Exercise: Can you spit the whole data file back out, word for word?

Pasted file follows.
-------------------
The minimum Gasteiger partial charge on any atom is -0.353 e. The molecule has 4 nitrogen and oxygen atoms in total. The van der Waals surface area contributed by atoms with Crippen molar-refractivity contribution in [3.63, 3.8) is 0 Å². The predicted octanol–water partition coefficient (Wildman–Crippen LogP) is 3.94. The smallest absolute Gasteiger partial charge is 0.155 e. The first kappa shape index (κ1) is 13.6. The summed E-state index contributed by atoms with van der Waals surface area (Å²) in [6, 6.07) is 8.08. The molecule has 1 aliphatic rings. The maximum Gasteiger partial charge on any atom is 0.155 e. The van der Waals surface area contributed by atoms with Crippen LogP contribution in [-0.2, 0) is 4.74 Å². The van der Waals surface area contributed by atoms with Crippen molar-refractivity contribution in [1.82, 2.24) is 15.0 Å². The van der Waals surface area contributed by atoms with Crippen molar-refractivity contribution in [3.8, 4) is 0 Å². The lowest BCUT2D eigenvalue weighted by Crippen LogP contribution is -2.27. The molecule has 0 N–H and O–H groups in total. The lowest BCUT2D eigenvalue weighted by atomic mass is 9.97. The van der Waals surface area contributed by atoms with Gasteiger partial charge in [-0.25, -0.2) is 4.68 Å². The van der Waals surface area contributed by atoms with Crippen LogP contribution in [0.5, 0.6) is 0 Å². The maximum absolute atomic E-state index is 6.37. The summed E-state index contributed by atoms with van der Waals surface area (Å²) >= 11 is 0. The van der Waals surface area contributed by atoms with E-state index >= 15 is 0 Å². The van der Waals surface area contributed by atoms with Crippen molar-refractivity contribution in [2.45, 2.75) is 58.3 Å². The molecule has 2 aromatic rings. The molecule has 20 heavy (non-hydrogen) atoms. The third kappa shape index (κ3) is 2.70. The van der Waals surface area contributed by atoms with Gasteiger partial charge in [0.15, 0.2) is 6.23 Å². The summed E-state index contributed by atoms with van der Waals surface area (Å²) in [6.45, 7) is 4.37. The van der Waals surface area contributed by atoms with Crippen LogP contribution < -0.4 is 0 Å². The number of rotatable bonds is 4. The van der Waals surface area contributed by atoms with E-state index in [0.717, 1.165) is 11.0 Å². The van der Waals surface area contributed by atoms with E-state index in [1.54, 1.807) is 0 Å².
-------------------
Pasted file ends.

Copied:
The minimum Gasteiger partial charge on any atom is -0.353 e. The molecule has 4 nitrogen and oxygen atoms in total. The van der Waals surface area contributed by atoms with Crippen molar-refractivity contribution in [3.63, 3.8) is 0 Å². The predicted octanol–water partition coefficient (Wildman–Crippen LogP) is 3.94. The smallest absolute Gasteiger partial charge is 0.155 e. The first kappa shape index (κ1) is 13.6. The summed E-state index contributed by atoms with van der Waals surface area (Å²) in [6, 6.07) is 8.08. The molecule has 1 aliphatic rings. The maximum Gasteiger partial charge on any atom is 0.155 e. The van der Waals surface area contributed by atoms with Crippen LogP contribution in [-0.2, 0) is 4.74 Å². The van der Waals surface area contributed by atoms with Crippen molar-refractivity contribution in [1.82, 2.24) is 15.0 Å². The van der Waals surface area contributed by atoms with Crippen molar-refractivity contribution in [3.8, 4) is 0 Å². The lowest BCUT2D eigenvalue weighted by Crippen LogP contribution is -2.27. The molecule has 0 N–H and O–H groups in total. The lowest BCUT2D eigenvalue weighted by atomic mass is 9.97. The van der Waals surface area contributed by atoms with Gasteiger partial charge in [-0.25, -0.2) is 4.68 Å². The van der Waals surface area contributed by atoms with Crippen LogP contribution in [0.5, 0.6) is 0 Å². The maximum absolute atomic E-state index is 6.37. The summed E-state index contributed by atoms with van der Waals surface area (Å²) >= 11 is 0. The van der Waals surface area contributed by atoms with E-state index >= 15 is 0 Å². The van der Waals surface area contributed by atoms with Crippen molar-refractivity contribution in [2.45, 2.75) is 58.3 Å². The molecule has 2 aromatic rings. The molecule has 20 heavy (non-hydrogen) atoms. The third kappa shape index (κ3) is 2.70. The van der Waals surface area contributed by atoms with Gasteiger partial charge in [0.15, 0.2) is 6.23 Å². The summed E-state index contributed by atoms with van der Waals surface area (Å²) in [6.45, 7) is 4.37. The van der Waals surface area contributed by atoms with Crippen LogP contribution < -0.4 is 0 Å². The number of rotatable bonds is 4. The van der Waals surface area contributed by atoms with E-state index in [0.717, 1.165) is 11.0 Å². The van der Waals surface area contributed by atoms with E-state index in [1.54, 1.807) is 0 Å².